Despite the fact that five year plans have found a place in history among world leaders, that doesn't mean this type of strategy is inaccessible for you. You can create a plan to identify your concrete goals and hash out the details of how you'll get there.
Ready to write a five year plan of your own but wondering where to start? Look no further. We have some simple steps for you to follow here.
As mentioned above, your five year plan can focus on an objective in your personal life, it can outline stepping stones for your career, or it could help you hit milestones for some of your hobbies. You can also create a five year plan that includes all of those categories and more. It’s up to you how broadly you want to plan out the various aspects of your life. Typically, five year plans include goals from the following life categories:
As you contemplate what you want your plan to focus on, it may help to consider your dreams for each of those categories. Do you want to become an executive at a company? Do you want to run a 5K? Or, do you want to do volunteer work at a nonprofit? Think as big and bold as you want for each life category.
Now that you have an idea of what you want to focus on in terms of life categories and the dreams you have, it’s time to write down your big goals. Try to have one big goal for each category, but you can also add more than one if you think it’s realistic to achieve those goals within a five year time frame.
While you’re writing down your goals, make sure they follow SMART goal guidelines. As a refresher, a SMART goal is:
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As you write down the big goals you want to accomplish in five years, make sure you know why you want to reach that goal. A best practice is to write down your “why” so you can remember your purpose when you start to experience difficulties or challenges in pursuing your goal. Looking at your why statement will help remind you why this goal is important or meaningful and where you’re hoping to go in the future.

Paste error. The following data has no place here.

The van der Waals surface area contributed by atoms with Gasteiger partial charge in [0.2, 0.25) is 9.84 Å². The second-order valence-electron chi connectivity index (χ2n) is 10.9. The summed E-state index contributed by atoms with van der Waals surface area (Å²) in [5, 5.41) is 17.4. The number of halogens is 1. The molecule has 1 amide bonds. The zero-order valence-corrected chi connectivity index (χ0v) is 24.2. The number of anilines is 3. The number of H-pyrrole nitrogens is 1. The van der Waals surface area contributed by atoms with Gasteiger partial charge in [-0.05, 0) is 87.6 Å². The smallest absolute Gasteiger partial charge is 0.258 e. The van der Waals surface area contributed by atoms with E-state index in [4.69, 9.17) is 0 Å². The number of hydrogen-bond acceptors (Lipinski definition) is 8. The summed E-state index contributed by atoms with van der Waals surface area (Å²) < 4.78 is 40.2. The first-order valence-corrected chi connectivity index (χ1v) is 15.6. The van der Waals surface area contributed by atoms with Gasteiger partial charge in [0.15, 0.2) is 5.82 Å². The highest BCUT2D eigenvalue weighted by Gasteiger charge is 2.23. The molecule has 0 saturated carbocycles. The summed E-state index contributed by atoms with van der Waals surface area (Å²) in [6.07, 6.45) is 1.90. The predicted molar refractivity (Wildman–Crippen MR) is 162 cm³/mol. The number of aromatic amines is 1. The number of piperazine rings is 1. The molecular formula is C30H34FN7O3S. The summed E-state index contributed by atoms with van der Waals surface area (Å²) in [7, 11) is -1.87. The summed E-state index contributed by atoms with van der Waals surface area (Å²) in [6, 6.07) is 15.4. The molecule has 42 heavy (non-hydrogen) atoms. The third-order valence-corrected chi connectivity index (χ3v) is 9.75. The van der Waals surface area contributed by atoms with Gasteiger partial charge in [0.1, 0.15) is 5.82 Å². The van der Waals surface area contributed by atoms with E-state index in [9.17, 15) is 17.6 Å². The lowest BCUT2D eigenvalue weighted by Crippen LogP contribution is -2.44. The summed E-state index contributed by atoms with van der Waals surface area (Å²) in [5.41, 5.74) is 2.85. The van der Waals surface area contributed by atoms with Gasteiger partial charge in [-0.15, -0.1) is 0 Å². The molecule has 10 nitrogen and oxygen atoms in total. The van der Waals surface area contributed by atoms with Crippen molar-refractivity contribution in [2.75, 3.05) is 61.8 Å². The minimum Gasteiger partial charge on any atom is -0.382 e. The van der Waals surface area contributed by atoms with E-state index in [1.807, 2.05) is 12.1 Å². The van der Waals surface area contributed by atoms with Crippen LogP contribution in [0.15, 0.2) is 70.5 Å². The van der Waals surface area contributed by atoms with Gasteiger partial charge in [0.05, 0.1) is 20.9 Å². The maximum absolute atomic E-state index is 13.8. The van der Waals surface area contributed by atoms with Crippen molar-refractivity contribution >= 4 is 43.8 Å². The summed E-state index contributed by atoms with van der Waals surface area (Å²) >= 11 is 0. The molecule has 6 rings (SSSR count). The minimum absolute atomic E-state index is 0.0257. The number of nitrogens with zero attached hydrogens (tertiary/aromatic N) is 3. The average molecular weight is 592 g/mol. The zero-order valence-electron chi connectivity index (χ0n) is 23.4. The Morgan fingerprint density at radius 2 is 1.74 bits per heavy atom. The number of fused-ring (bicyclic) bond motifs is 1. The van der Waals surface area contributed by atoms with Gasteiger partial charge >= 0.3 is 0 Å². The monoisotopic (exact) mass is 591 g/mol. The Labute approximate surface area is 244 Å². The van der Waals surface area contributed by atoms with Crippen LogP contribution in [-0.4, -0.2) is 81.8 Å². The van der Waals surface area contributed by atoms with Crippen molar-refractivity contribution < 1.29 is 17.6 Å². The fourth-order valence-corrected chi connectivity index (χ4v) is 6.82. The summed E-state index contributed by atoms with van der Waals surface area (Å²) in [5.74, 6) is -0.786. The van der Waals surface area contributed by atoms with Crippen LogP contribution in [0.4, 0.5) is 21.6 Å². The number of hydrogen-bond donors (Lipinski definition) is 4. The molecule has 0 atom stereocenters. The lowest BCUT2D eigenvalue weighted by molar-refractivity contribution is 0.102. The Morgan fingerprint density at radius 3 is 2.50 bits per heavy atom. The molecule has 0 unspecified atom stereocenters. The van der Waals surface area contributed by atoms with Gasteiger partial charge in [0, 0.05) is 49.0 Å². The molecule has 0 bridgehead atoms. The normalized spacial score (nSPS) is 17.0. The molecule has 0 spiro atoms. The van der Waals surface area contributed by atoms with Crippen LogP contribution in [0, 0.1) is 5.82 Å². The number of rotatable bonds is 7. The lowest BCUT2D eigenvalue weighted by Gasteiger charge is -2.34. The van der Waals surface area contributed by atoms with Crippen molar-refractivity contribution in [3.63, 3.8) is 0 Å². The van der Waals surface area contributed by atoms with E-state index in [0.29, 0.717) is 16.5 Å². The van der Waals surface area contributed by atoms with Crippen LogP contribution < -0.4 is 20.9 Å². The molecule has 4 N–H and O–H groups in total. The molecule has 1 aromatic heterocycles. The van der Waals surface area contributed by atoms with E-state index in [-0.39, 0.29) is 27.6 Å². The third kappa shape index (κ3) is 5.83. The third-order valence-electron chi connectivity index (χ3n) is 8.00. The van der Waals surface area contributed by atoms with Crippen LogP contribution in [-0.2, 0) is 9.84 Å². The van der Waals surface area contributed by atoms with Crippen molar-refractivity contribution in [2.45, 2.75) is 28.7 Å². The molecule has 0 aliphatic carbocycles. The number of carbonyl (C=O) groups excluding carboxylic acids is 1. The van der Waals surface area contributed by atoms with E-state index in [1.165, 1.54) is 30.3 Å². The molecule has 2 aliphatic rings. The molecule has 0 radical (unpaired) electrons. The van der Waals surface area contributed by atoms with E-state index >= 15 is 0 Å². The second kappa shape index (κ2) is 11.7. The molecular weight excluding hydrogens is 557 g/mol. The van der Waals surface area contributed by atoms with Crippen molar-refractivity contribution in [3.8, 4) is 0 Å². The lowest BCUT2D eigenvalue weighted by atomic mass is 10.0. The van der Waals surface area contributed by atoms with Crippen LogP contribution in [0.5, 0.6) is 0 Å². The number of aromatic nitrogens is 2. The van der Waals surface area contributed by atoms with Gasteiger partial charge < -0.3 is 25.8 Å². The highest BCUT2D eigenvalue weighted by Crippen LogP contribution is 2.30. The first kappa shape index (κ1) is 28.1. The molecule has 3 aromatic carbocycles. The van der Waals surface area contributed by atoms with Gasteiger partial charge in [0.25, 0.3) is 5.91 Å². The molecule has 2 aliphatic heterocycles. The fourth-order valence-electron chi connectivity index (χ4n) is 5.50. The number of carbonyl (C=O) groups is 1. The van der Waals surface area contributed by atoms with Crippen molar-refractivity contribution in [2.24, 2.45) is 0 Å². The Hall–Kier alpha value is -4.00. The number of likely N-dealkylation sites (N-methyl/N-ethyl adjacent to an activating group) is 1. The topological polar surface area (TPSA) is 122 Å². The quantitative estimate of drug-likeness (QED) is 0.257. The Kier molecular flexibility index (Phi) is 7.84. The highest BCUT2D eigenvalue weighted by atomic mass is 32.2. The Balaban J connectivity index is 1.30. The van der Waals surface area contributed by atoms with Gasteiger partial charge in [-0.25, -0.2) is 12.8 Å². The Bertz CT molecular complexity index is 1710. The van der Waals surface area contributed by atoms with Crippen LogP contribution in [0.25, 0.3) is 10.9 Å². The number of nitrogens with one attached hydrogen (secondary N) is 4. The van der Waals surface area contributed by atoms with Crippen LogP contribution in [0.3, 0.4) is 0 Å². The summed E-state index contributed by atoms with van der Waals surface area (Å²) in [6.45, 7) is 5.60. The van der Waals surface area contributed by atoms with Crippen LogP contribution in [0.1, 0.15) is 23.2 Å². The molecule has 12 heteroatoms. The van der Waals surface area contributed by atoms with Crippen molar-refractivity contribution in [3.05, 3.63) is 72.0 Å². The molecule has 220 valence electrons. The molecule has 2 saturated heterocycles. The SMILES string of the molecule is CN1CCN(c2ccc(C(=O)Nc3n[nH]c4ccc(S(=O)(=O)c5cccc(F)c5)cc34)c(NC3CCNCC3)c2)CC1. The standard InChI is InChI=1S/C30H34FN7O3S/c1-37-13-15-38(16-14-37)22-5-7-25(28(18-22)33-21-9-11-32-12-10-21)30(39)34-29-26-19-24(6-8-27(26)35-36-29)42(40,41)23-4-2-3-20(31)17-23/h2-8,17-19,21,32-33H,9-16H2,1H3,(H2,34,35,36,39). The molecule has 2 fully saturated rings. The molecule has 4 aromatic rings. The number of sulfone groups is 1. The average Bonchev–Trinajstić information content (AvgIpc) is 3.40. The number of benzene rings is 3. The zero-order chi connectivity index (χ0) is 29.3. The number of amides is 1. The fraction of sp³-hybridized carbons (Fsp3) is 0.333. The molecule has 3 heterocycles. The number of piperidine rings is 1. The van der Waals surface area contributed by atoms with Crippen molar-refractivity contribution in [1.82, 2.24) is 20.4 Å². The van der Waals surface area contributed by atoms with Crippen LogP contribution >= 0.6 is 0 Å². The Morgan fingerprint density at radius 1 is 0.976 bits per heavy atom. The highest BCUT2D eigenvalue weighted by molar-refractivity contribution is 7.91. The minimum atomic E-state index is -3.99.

Here are a few examples of including the “why” in a goal:
You’ve got the goals and you’ve got your “why.” Now, it’s time to write down the steps you’ll take to reach those dreams. For a five year plan, it’s usually helpful to create annual milestones that you’ll need to achieve to hit your big goal by year five. Then, you can create a weekly goal or monthly goal for each year that will get you closer to those annual milestones.
For the example of running a marathon, the annual goals could be:
Year 1: Run a 5K
Year 2: Run a 10K
Year 3: Run a half marathon
Year 4: Run two half marathons
Year 5: Run a marathon
From there, you can create monthly goals to help yourself prepare to run each race designated for the year.
While you’re creating your five year plan, it doesn’t hurt to put some research into your goals to see how other people are achieving similar dreams and what preparation can be helpful for the journey. If you have friends or family who have gone after similar objectives, ask for advice or what steps they took to reach success.
You also could pick up trade publications or books published on a topic related to your goal to learn about best practices and guides to follow. For the marathon example, online trainers may have running schedule templates or eating guides you can follow to make sure you’re not overexerting yourself and are fueling your body appropriately.
Many people going after their goals find greater success when they can lean on a community of like-minded people. Whether it’s a group of friends, a partner, or an online community, having others to talk about your goals and share the experience with will help you stay motivated and energized about your dreams. A personal coach or trainer is another way of finding someone to lean on and keep you motivated in the pursuit of your goals.